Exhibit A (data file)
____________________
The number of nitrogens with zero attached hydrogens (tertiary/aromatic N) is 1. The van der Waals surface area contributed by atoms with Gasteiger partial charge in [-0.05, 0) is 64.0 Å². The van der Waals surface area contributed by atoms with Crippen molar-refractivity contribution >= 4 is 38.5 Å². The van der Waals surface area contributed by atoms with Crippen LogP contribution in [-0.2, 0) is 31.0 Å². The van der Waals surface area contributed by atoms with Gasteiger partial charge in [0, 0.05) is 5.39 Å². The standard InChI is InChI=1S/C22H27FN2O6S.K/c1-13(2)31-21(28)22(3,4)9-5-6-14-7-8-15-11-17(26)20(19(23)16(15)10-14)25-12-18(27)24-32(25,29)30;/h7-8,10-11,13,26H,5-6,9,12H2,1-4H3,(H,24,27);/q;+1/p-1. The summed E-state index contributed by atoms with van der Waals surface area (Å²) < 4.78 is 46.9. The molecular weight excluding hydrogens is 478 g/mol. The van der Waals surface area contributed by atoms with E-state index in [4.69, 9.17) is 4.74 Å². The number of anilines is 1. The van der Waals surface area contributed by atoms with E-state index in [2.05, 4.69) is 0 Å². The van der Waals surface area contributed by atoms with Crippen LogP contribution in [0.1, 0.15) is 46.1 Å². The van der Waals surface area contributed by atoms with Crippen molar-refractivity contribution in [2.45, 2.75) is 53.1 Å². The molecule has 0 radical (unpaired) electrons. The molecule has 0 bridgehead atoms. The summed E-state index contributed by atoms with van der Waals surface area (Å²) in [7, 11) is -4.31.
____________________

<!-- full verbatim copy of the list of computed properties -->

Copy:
The number of nitrogens with zero attached hydrogens (tertiary/aromatic N) is 1. The van der Waals surface area contributed by atoms with Gasteiger partial charge in [-0.05, 0) is 64.0 Å². The van der Waals surface area contributed by atoms with Crippen molar-refractivity contribution >= 4 is 38.5 Å². The van der Waals surface area contributed by atoms with Crippen LogP contribution in [-0.2, 0) is 31.0 Å². The van der Waals surface area contributed by atoms with Gasteiger partial charge in [0, 0.05) is 5.39 Å². The standard InChI is InChI=1S/C22H27FN2O6S.K/c1-13(2)31-21(28)22(3,4)9-5-6-14-7-8-15-11-17(26)20(19(23)16(15)10-14)25-12-18(27)24-32(25,29)30;/h7-8,10-11,13,26H,5-6,9,12H2,1-4H3,(H,24,27);/q;+1/p-1. The summed E-state index contributed by atoms with van der Waals surface area (Å²) < 4.78 is 46.9. The molecular weight excluding hydrogens is 478 g/mol. The van der Waals surface area contributed by atoms with E-state index in [4.69, 9.17) is 4.74 Å². The number of anilines is 1. The van der Waals surface area contributed by atoms with E-state index in [2.05, 4.69) is 0 Å². The van der Waals surface area contributed by atoms with Crippen LogP contribution in [0.1, 0.15) is 46.1 Å². The van der Waals surface area contributed by atoms with Crippen molar-refractivity contribution in [2.45, 2.75) is 53.1 Å². The molecule has 0 radical (unpaired) electrons. The molecule has 0 bridgehead atoms. The summed E-state index contributed by atoms with van der Waals surface area (Å²) in [7, 11) is -4.31.